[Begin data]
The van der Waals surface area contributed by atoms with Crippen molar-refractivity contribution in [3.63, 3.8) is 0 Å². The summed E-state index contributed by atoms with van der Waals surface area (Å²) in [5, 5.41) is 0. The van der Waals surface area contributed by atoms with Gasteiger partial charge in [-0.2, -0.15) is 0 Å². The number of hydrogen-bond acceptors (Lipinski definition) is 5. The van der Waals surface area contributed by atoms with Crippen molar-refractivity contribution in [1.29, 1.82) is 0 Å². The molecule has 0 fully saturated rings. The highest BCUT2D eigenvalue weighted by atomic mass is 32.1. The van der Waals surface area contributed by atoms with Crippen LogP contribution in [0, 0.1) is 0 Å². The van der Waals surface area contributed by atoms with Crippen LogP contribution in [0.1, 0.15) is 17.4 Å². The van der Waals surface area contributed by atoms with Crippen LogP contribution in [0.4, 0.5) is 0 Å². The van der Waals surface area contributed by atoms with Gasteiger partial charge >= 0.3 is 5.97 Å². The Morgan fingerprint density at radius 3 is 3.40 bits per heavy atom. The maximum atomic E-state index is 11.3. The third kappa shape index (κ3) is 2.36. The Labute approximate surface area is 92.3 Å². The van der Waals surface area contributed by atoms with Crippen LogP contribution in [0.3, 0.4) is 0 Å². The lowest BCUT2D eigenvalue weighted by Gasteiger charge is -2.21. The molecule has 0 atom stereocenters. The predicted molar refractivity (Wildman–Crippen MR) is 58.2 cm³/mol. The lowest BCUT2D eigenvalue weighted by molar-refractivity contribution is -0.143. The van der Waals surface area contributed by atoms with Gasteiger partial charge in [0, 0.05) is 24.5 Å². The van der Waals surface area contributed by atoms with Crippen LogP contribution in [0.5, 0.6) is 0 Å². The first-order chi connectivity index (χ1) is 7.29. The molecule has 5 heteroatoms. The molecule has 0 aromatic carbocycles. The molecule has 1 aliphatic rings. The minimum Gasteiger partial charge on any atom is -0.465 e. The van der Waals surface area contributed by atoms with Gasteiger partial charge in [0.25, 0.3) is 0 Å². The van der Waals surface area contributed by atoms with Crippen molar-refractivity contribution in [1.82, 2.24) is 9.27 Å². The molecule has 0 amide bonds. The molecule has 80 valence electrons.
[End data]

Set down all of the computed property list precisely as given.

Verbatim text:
The van der Waals surface area contributed by atoms with Crippen molar-refractivity contribution in [3.63, 3.8) is 0 Å². The summed E-state index contributed by atoms with van der Waals surface area (Å²) in [5, 5.41) is 0. The van der Waals surface area contributed by atoms with Gasteiger partial charge in [-0.2, -0.15) is 0 Å². The number of hydrogen-bond acceptors (Lipinski definition) is 5. The van der Waals surface area contributed by atoms with Crippen molar-refractivity contribution in [1.29, 1.82) is 0 Å². The molecule has 0 fully saturated rings. The highest BCUT2D eigenvalue weighted by atomic mass is 32.1. The van der Waals surface area contributed by atoms with Crippen LogP contribution in [0, 0.1) is 0 Å². The van der Waals surface area contributed by atoms with Crippen LogP contribution in [0.1, 0.15) is 17.4 Å². The van der Waals surface area contributed by atoms with Crippen LogP contribution in [0.4, 0.5) is 0 Å². The van der Waals surface area contributed by atoms with Gasteiger partial charge >= 0.3 is 5.97 Å². The Morgan fingerprint density at radius 3 is 3.40 bits per heavy atom. The maximum atomic E-state index is 11.3. The third kappa shape index (κ3) is 2.36. The Labute approximate surface area is 92.3 Å². The van der Waals surface area contributed by atoms with Crippen LogP contribution in [0.3, 0.4) is 0 Å². The lowest BCUT2D eigenvalue weighted by Gasteiger charge is -2.21. The molecule has 0 atom stereocenters. The predicted molar refractivity (Wildman–Crippen MR) is 58.2 cm³/mol. The lowest BCUT2D eigenvalue weighted by molar-refractivity contribution is -0.143. The van der Waals surface area contributed by atoms with Gasteiger partial charge in [0, 0.05) is 24.5 Å². The van der Waals surface area contributed by atoms with Crippen LogP contribution in [0.5, 0.6) is 0 Å². The first-order chi connectivity index (χ1) is 7.29. The molecule has 5 heteroatoms. The molecule has 0 aromatic carbocycles. The molecule has 1 aliphatic rings. The minimum Gasteiger partial charge on any atom is -0.465 e. The van der Waals surface area contributed by atoms with Gasteiger partial charge in [0.25, 0.3) is 0 Å². The van der Waals surface area contributed by atoms with Crippen molar-refractivity contribution in [1.82, 2.24) is 9.27 Å². The molecule has 0 amide bonds. The molecule has 80 valence electrons.